State Police accused of wrongful death, mishandling remains of Martinsburg man

By John O'Brien | Aug 19, 2013

MARTINSBURG – The State Police is accused of mishandling bodily remains in a wrongful death lawsuit filed Aug. 15 by the family of a Berkeley County man who was missing for several months before being found dead in November.

Victoria Hughes, the widow of Walter Hughes and the administratrix of his estate, filed a lawsuit Aug. 15 in Berkeley County Circuit Court against the State Police, several troopers and the Office of the Chief Medical Examiner. Other plaintiffs include three of his daughters.

The lawsuit was filed by Martinsburg attorney Harry P. Waddell and seeks compensatory and punitive damages. It says two troopers should have known of the dangerous situation reported to them by two of Hughes’ daughters.

“The West Virginia State Police, specifically including Trooper Flanigan and Trooper Ware, in responding to Plaintiffs’ call for assistance, assumed an affirmative duty to exercise reasonable care to protect Walter Hughes from harming himself or others,” the complaint says.

“Defendants breached their duty of care by failing to take Walter Hughes into custody for his own protection and the protection of others.

“Defendants’ negligence and recklessness in failing to take appropriate action to protect Walter Hughes from himself or others was a direct proximate cause of his death.”

On April 7, 2012, Victoria Hughes discovered her husband was having an affair, prompting her to move into a hotel in Winchester, Va., five days later, the complaint says.

On April 13, 2012, she and daughters Kristal Hughes and Kristina Arntz traveled to the marital residence to retrieve some clothing, it says. While there, Walter Hughes pulled out a gun and pointed it at his chest, it says.

Hughes threatened to shoot himself and claimed he would be dead by midnight, the complaint says. The two daughters then informed the State Police what had happened, it says.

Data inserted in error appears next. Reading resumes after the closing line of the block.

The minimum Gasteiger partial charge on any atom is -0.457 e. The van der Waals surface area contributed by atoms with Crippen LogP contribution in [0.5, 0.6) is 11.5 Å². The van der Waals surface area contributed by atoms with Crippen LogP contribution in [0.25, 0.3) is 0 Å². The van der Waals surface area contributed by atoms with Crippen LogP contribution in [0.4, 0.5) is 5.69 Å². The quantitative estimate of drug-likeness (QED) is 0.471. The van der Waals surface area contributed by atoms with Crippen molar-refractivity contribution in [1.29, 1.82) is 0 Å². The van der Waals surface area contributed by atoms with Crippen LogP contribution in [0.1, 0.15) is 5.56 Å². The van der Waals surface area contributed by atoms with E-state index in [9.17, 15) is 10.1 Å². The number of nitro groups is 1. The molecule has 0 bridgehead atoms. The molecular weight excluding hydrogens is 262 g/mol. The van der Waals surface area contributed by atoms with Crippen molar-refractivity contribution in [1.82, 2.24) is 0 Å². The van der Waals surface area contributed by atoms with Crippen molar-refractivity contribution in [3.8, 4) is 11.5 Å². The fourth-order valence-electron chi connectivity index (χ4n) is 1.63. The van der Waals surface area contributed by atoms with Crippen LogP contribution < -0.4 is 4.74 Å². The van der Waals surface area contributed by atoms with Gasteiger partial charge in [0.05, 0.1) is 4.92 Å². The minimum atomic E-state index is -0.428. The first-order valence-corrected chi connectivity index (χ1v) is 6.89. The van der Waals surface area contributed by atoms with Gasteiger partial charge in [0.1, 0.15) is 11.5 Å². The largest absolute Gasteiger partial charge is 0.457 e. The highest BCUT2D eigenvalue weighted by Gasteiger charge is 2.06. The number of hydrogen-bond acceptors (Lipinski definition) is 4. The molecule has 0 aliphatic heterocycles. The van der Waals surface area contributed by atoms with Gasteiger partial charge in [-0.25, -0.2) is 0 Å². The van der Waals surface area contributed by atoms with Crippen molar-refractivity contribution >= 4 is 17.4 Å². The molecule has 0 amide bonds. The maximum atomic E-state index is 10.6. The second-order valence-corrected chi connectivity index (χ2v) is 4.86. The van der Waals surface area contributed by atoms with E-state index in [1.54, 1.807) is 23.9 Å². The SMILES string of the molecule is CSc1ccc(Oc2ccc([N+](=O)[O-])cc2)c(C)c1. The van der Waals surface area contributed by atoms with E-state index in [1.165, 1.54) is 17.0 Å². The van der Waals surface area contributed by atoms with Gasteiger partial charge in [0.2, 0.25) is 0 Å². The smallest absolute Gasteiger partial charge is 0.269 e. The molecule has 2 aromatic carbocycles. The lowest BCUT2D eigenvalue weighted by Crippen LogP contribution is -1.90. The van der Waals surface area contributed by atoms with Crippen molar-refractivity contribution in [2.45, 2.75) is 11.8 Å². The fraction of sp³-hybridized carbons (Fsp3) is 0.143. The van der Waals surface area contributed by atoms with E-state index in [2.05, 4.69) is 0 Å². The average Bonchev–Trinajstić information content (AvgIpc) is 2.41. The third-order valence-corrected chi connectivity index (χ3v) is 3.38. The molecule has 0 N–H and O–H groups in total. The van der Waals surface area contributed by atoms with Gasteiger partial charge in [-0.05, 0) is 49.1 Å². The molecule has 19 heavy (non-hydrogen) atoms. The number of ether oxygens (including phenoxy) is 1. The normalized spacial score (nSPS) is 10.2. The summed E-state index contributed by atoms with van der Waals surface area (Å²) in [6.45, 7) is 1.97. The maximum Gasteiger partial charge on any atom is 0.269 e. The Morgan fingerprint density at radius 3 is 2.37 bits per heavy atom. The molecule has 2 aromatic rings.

Troopers J.B. Flanigan and J.A. Ware allegedly reported to Kristal Hughes’ boyfriend that Walter Hughes seemed fine and suggested one of his daughters take him out to dinner to allow them time to search his house for the gun.

The boyfriend replied that Walter Hughes kept the gun in his pocket, and the troopers responded that there was nothing else they could do, the complaint says.

That night, Arntz asked the State Police to perform a welcare check on Walter Hughes, and two troopers responded, the complaint says. The troopers found a suicide note, a cashier’s check worth $82,000, jewelry, a wallet and a cell phone inside the house, it says.

Walter Hughes remained missing until Nov. 29, when his remains were found in a shell pit not far from his house, the complaint says.

On Nov. 30, the family visited the site where Hughes’ remains were found to leave flowers.

“When the family arrived at the shell pit, they were shocked and horrified to discover Walter Hughes’ human remains, including an entire arm bone, a pelvic bone, spine vertebra, rib bones, finger bones and part of their father’s jaw bone as well as is bottom dentures still remained at the site,” the complaint says.

Berkeley County Medical Examiner Curtis Keller told the family he was afraid something might have been left at the site, the complaint says.

On Dec. 3, another of Walter Hughes’ daughters, Kristen Hite, visited the site where his remains were found after traveling from Germany. She allegedly discovered one of her father’s femurs still there.

The complaint also alleges the medical examiner’s office in Charleston was never told by State Police that a shell casing had been found six to eight feet from where Hughes’ remains were found.

The plaintiffs suffered severe mental anguish as a result of the mishandling of Walter Hughes’ remains, the complaint alleges.

From the West Virginia Record: Reach John O’Brien at

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